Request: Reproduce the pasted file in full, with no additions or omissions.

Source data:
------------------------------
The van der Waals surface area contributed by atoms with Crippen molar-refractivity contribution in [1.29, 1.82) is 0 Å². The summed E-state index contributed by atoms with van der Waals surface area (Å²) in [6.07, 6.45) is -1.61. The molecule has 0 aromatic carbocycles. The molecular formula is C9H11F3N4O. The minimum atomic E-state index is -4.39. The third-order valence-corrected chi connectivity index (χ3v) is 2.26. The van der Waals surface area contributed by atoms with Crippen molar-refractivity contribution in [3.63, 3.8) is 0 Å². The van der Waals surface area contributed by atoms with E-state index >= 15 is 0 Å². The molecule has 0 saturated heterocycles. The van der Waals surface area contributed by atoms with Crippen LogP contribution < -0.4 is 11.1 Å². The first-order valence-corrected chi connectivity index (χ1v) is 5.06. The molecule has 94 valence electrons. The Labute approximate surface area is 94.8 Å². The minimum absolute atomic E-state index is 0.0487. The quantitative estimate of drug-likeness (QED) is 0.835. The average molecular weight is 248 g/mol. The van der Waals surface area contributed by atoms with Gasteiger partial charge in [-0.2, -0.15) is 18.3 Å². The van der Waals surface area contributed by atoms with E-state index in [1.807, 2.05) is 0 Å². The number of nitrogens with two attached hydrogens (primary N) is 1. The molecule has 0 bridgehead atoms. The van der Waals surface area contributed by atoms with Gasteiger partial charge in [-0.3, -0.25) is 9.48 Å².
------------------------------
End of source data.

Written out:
The van der Waals surface area contributed by atoms with Crippen molar-refractivity contribution in [1.29, 1.82) is 0 Å². The summed E-state index contributed by atoms with van der Waals surface area (Å²) in [6.07, 6.45) is -1.61. The molecule has 0 aromatic carbocycles. The molecular formula is C9H11F3N4O. The minimum atomic E-state index is -4.39. The third-order valence-corrected chi connectivity index (χ3v) is 2.26. The van der Waals surface area contributed by atoms with Crippen molar-refractivity contribution in [3.63, 3.8) is 0 Å². The van der Waals surface area contributed by atoms with E-state index >= 15 is 0 Å². The molecule has 0 saturated heterocycles. The van der Waals surface area contributed by atoms with Crippen LogP contribution < -0.4 is 11.1 Å². The first-order valence-corrected chi connectivity index (χ1v) is 5.06. The molecule has 94 valence electrons. The Labute approximate surface area is 94.8 Å². The minimum absolute atomic E-state index is 0.0487. The quantitative estimate of drug-likeness (QED) is 0.835. The average molecular weight is 248 g/mol. The van der Waals surface area contributed by atoms with Gasteiger partial charge in [-0.2, -0.15) is 18.3 Å². The van der Waals surface area contributed by atoms with E-state index in [1.807, 2.05) is 0 Å². The number of nitrogens with two attached hydrogens (primary N) is 1. The molecule has 0 bridgehead atoms. The van der Waals surface area contributed by atoms with Gasteiger partial charge in [-0.3, -0.25) is 9.48 Å².